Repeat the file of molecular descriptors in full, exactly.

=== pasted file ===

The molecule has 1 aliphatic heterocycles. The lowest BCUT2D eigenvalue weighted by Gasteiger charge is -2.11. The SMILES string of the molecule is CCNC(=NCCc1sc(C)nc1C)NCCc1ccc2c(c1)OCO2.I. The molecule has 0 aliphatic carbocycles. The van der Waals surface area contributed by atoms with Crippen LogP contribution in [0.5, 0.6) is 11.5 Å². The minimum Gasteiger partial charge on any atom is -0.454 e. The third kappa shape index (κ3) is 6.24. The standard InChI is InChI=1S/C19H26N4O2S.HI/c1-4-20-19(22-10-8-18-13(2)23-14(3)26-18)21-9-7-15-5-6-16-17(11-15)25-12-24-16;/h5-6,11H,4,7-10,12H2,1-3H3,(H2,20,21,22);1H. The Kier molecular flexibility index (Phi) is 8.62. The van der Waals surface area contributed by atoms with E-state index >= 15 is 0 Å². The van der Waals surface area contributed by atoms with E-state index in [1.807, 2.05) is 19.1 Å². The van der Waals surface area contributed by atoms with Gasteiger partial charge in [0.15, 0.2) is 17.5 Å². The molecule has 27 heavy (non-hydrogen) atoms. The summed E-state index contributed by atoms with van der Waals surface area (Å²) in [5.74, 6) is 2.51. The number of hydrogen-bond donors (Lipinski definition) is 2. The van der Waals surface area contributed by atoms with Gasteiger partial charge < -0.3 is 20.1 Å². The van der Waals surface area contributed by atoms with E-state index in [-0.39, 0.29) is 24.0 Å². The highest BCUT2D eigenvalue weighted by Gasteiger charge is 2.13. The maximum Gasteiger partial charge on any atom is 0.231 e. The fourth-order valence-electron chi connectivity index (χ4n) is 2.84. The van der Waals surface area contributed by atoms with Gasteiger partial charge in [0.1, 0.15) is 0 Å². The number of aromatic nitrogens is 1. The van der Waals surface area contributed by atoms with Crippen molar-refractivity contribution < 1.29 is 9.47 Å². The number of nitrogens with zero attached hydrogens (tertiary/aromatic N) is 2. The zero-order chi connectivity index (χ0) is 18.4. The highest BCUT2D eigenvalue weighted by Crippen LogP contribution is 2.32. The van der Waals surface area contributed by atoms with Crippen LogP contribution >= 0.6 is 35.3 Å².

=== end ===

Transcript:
The molecule has 1 aliphatic heterocycles. The lowest BCUT2D eigenvalue weighted by Gasteiger charge is -2.11. The SMILES string of the molecule is CCNC(=NCCc1sc(C)nc1C)NCCc1ccc2c(c1)OCO2.I. The molecule has 0 aliphatic carbocycles. The van der Waals surface area contributed by atoms with Crippen LogP contribution in [0.5, 0.6) is 11.5 Å². The minimum Gasteiger partial charge on any atom is -0.454 e. The third kappa shape index (κ3) is 6.24. The standard InChI is InChI=1S/C19H26N4O2S.HI/c1-4-20-19(22-10-8-18-13(2)23-14(3)26-18)21-9-7-15-5-6-16-17(11-15)25-12-24-16;/h5-6,11H,4,7-10,12H2,1-3H3,(H2,20,21,22);1H. The Kier molecular flexibility index (Phi) is 8.62. The van der Waals surface area contributed by atoms with E-state index >= 15 is 0 Å². The van der Waals surface area contributed by atoms with E-state index in [1.807, 2.05) is 19.1 Å². The van der Waals surface area contributed by atoms with Gasteiger partial charge in [0.15, 0.2) is 17.5 Å². The molecule has 27 heavy (non-hydrogen) atoms. The summed E-state index contributed by atoms with van der Waals surface area (Å²) in [5.74, 6) is 2.51. The number of hydrogen-bond donors (Lipinski definition) is 2. The van der Waals surface area contributed by atoms with Gasteiger partial charge < -0.3 is 20.1 Å². The van der Waals surface area contributed by atoms with E-state index in [-0.39, 0.29) is 24.0 Å². The highest BCUT2D eigenvalue weighted by Gasteiger charge is 2.13. The maximum Gasteiger partial charge on any atom is 0.231 e. The fourth-order valence-electron chi connectivity index (χ4n) is 2.84. The van der Waals surface area contributed by atoms with Gasteiger partial charge in [0.1, 0.15) is 0 Å². The number of aromatic nitrogens is 1. The van der Waals surface area contributed by atoms with Crippen molar-refractivity contribution < 1.29 is 9.47 Å². The number of nitrogens with zero attached hydrogens (tertiary/aromatic N) is 2. The zero-order chi connectivity index (χ0) is 18.4. The highest BCUT2D eigenvalue weighted by Crippen LogP contribution is 2.32. The van der Waals surface area contributed by atoms with Crippen LogP contribution >= 0.6 is 35.3 Å².